Why are you interested in this project?

I think this project is very exciting, bringing together as it does mid-career and emerging disabled artists to share experiences with Decibels.

Three examples of past work


© ju90.2010/14. Digital print on perspex. 1m x 67cm.


The Memory Jar Collection

The Memory Jar Collection Photo: © Julie Newman 2011

The Memory Jar Collection

The Recycled Band

See http://www.together2012.org.uk/the-recycled-band/ for more.

The Recycled Band

The Recycled Band was produced by Together! 2012 CIC with the McGrath Makers, creating 12 giant percussion instruments from recycled construction materials and found objects, and installing these into Queen Elizabeth Olympic Park for the February 2015 half-term.

Defining the Ineffable (2012)

Ju performing in David Bower’s film ‘Defining the Ineffable’


More information about The Memory Jar Collection

The Memory Jar Collection was created for the Royal College of Surgeons’ Hunterian Museum, in response to its ‘Crystal Gallery’ composed of anonymous human and animal remains displayed in glass specimen jars. John Hunter’s historic collection was groundbreaking in assisting with the development of surgery, but the bodies’ owners were largely unconsenting and invisible.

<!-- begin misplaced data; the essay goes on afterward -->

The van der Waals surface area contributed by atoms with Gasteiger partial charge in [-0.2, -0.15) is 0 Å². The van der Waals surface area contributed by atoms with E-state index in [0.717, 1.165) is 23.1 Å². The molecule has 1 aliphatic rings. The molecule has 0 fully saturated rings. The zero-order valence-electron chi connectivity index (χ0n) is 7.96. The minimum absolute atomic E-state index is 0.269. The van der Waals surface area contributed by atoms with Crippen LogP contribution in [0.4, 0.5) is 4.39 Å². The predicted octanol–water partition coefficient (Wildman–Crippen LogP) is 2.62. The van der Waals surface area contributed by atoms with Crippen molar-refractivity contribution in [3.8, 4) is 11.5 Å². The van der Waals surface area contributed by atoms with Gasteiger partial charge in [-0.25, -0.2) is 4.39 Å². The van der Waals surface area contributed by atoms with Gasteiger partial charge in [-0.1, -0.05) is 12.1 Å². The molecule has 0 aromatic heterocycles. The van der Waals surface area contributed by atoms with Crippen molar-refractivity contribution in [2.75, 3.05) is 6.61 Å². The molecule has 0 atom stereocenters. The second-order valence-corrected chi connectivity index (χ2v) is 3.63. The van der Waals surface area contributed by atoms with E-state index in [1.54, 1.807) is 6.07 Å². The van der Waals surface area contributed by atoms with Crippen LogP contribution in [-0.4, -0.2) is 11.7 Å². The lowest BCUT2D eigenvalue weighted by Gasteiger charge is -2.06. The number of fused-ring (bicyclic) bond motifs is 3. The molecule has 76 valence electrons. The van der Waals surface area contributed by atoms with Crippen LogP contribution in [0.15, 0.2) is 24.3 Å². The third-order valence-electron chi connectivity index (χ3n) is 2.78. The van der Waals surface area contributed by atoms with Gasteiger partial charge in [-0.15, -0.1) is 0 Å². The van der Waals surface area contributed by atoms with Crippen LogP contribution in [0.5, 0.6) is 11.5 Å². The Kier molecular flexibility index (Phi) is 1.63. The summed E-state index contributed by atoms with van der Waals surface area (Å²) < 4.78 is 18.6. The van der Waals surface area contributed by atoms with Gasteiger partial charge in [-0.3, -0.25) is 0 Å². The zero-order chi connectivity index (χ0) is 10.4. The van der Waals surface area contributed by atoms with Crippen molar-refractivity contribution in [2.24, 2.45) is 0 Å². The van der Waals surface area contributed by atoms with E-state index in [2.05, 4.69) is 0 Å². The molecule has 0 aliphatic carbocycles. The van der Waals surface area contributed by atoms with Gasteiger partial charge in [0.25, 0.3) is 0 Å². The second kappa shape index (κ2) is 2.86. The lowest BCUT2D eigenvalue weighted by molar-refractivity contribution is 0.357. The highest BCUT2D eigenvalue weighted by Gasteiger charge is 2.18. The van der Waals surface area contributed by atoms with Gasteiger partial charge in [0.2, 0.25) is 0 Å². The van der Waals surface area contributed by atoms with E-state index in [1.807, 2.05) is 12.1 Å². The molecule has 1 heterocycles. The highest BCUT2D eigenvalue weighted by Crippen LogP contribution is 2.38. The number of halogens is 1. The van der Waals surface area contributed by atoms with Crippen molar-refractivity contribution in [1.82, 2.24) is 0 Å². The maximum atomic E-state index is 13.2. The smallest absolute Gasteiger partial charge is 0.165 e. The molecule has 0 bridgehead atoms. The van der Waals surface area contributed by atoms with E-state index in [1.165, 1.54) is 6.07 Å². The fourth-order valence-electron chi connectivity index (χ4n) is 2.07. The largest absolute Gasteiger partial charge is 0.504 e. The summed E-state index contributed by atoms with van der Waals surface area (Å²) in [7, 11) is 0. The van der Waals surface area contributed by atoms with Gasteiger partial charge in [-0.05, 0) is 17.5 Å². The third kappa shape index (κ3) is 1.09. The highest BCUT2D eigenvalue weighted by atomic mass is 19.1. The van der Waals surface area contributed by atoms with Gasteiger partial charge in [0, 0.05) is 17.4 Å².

The Memory Jar Collection was installed into the centre of the Crystal Gallery from September 2011 to January 2012, while my national touring exhibition Abnormal was being shown in the adjoining space. Abnormal resulted from a residency at the National Institute of Medical Research (NIMR), and was funded by the Wellcome Trust. I wanted to explore how society uses science to construct what are generally very unscientific ideas about what ‘normality’ consists of, and developed a Scientific Model of Disability which is connected but distinct from the Medical Model. See www.scientificmodelofdisability.co.uk for text and images.

To create the Memory Jar Collection I collected photographs of the animals and humans who I encountered in the run-up to the Hunterian exhibition, focussing on one part of their body (clothed or unclothed), and combined these images with similar photographs from my past. I collected the glass jars that I used in domestic life, along with friends’, and put these through the dishwasher twice to achieve sterility, before spraying their lids a uniform black with stove paint. All of the photographs were digitised, and I printed them with a Polaroid ‘Pogo’ printer. This produces cigarette card-size prints using Polaroid technology, and had originally been purchased for the open workshop that I ran at each venue, using camera phones to explore self-portraiture and identity. The final 90 photographs were displayed in individual sealed jars in three Ikea glass cabinets, with hand-written numbered labels. Visitors could touch the jars if they wished.

Technology was at the heart of this project, since the web-based ‘catalogue’ for the photographs was displayed on a computer terminal next to the work. Visitors could access the catalogue and use the number to view the image digitally, and read a short but personal story about the individual concerned. The Memory Jar Collection was later shown in 2013 at the DOX Centre for Contemporary Art in Prague within their Disabled by Normality exhibition. The whole project is available at http://www.ju90.co.uk/nimr/gallery.htm